From now on, every time that you hear or think the words “what if,” I want you to imagine a large, strong-willed Viking woman waving a huge red flag saying, “Stop, my dear! You have a choice here!” The choice is that you can imagine something different. What if you’re OK? What if it’s going to turn out all right? What if you will have enough money? What if you will have enough time? What if you will be healthy? What if people do like you? What if you can turn this ship around? The fact that you’re still here able to read this is proof that for most of your life, if not all of your life, you have found or received what you needed.
Why live in fear of your neighbors, your world, and of life itself? Enough of that. Invest trust; choose to be the one who is not waiting around for others to be predictable or the world to be unchanging. Choose to be the one that invests trust again and again, because it’s as good for you as it is for the rest of us.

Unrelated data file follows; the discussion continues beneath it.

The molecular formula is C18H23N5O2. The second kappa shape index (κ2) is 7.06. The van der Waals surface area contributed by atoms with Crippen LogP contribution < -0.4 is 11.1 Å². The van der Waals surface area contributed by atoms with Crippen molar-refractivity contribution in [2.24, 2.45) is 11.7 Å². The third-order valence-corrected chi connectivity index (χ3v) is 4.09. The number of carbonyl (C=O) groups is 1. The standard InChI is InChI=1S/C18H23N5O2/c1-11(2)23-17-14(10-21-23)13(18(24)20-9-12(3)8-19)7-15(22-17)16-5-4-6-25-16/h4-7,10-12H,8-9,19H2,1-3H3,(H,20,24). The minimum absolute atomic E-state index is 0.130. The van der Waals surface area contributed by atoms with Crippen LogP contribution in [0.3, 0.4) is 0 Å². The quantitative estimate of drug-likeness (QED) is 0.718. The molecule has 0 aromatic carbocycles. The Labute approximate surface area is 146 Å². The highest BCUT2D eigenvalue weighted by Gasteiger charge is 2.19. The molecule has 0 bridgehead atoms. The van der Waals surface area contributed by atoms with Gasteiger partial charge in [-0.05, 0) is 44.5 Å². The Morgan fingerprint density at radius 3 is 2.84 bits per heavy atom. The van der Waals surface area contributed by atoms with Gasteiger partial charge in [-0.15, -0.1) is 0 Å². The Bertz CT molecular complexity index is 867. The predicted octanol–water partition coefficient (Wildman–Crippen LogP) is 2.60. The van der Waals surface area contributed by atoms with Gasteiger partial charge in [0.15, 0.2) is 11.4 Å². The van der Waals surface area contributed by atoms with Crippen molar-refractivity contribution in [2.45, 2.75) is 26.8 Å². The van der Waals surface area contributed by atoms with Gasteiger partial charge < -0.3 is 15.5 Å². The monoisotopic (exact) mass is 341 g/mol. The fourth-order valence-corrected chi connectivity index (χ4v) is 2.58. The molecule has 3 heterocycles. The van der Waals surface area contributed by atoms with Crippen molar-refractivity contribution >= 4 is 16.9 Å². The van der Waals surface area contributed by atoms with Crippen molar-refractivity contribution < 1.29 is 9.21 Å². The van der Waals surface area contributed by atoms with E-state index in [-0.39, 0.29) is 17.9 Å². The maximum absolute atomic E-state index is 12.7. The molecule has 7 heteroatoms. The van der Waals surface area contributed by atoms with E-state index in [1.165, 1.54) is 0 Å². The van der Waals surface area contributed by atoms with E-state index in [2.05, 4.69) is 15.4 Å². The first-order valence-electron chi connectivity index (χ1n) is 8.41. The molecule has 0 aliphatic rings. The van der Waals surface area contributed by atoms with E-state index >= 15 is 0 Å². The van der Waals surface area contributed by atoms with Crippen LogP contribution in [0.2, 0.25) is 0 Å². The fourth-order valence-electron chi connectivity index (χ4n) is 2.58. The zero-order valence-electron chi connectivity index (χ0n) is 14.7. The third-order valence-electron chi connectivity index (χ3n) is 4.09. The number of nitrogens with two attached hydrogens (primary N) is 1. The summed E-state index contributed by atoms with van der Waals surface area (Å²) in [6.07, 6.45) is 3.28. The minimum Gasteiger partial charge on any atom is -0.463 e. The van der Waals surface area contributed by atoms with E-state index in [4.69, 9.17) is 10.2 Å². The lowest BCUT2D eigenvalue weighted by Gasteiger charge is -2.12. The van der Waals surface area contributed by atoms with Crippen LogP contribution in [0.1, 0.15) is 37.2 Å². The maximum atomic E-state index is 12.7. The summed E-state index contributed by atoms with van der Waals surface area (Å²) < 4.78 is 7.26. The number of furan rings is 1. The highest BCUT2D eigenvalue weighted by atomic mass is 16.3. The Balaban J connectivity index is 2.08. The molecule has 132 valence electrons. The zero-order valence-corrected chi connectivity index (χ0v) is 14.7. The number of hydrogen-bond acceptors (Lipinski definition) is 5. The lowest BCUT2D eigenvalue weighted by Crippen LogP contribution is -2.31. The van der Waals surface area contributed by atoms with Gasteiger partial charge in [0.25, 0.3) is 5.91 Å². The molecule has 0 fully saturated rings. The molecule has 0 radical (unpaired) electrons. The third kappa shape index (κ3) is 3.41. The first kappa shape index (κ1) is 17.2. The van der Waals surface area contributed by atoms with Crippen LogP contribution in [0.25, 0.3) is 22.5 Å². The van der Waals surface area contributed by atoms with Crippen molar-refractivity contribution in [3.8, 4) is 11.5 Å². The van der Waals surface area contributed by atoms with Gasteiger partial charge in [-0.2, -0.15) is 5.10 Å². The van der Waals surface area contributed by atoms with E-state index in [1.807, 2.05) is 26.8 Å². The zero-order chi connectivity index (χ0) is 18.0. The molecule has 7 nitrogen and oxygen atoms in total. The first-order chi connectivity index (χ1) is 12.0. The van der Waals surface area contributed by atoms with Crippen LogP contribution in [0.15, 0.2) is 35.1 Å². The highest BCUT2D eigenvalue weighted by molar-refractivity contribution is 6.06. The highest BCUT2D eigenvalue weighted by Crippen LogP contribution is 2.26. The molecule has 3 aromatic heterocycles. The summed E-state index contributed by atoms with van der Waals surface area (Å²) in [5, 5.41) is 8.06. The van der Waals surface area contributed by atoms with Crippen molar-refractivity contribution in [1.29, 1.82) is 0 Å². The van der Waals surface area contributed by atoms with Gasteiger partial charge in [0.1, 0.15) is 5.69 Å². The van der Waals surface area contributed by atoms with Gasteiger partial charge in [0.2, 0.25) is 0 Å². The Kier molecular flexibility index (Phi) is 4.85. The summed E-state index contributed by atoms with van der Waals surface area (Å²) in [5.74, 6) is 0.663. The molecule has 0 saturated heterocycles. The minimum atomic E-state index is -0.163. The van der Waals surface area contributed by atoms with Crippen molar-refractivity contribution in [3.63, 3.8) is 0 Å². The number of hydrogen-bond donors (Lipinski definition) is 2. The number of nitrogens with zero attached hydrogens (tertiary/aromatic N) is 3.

8 Stand on Truth
The eighth principle is about standing up for or standing on truth. Here I am referring to what we often call timeless truths—what we could describe as the golden mountains. Everybody has opinions, but opinions are hard and heavy to carry, because you have to argue and defend them to yourself and others even in the light of contradictory data. You constantly have to prove why your opinions should be better than anybody else’s opinions.